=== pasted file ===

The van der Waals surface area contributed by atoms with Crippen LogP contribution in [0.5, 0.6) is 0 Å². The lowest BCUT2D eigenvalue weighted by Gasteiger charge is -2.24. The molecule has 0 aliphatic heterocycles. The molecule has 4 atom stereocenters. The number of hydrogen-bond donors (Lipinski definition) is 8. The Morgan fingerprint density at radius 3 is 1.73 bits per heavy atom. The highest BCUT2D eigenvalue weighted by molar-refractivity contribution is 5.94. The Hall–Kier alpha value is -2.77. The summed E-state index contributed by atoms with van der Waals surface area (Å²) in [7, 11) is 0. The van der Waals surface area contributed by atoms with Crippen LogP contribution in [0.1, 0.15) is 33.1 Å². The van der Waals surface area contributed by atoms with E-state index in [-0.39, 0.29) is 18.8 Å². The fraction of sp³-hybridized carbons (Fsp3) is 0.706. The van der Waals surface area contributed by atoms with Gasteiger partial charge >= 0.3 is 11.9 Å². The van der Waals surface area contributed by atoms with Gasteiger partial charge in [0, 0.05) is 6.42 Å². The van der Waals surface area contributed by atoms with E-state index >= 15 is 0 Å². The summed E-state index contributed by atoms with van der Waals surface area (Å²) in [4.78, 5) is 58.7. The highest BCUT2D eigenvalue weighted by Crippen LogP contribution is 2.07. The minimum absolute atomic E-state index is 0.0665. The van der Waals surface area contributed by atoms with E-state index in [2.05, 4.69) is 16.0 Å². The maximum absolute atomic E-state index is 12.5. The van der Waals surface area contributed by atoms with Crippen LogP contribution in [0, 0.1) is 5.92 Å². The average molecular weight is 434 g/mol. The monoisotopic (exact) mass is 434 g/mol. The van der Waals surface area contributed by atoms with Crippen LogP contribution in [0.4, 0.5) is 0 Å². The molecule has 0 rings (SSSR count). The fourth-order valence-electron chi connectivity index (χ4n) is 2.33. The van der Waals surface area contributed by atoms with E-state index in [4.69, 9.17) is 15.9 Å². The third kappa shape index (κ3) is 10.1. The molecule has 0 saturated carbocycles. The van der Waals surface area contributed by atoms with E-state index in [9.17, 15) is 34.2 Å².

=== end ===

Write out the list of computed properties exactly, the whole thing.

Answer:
The van der Waals surface area contributed by atoms with Crippen LogP contribution in [0.5, 0.6) is 0 Å². The lowest BCUT2D eigenvalue weighted by Gasteiger charge is -2.24. The molecule has 0 aliphatic heterocycles. The molecule has 4 atom stereocenters. The number of hydrogen-bond donors (Lipinski definition) is 8. The Morgan fingerprint density at radius 3 is 1.73 bits per heavy atom. The highest BCUT2D eigenvalue weighted by molar-refractivity contribution is 5.94. The Hall–Kier alpha value is -2.77. The summed E-state index contributed by atoms with van der Waals surface area (Å²) in [7, 11) is 0. The van der Waals surface area contributed by atoms with Crippen LogP contribution in [0.1, 0.15) is 33.1 Å². The van der Waals surface area contributed by atoms with E-state index in [-0.39, 0.29) is 18.8 Å². The fraction of sp³-hybridized carbons (Fsp3) is 0.706. The van der Waals surface area contributed by atoms with Gasteiger partial charge >= 0.3 is 11.9 Å². The van der Waals surface area contributed by atoms with Gasteiger partial charge in [0, 0.05) is 6.42 Å². The van der Waals surface area contributed by atoms with E-state index >= 15 is 0 Å². The summed E-state index contributed by atoms with van der Waals surface area (Å²) in [4.78, 5) is 58.7. The highest BCUT2D eigenvalue weighted by Crippen LogP contribution is 2.07. The minimum absolute atomic E-state index is 0.0665. The van der Waals surface area contributed by atoms with E-state index in [2.05, 4.69) is 16.0 Å². The maximum absolute atomic E-state index is 12.5. The van der Waals surface area contributed by atoms with Crippen LogP contribution in [0, 0.1) is 5.92 Å². The average molecular weight is 434 g/mol. The monoisotopic (exact) mass is 434 g/mol. The van der Waals surface area contributed by atoms with Crippen LogP contribution in [0.4, 0.5) is 0 Å². The molecule has 0 rings (SSSR count). The fourth-order valence-electron chi connectivity index (χ4n) is 2.33. The van der Waals surface area contributed by atoms with E-state index in [4.69, 9.17) is 15.9 Å². The third kappa shape index (κ3) is 10.1. The molecule has 0 saturated carbocycles. The van der Waals surface area contributed by atoms with E-state index in [9.17, 15) is 34.2 Å².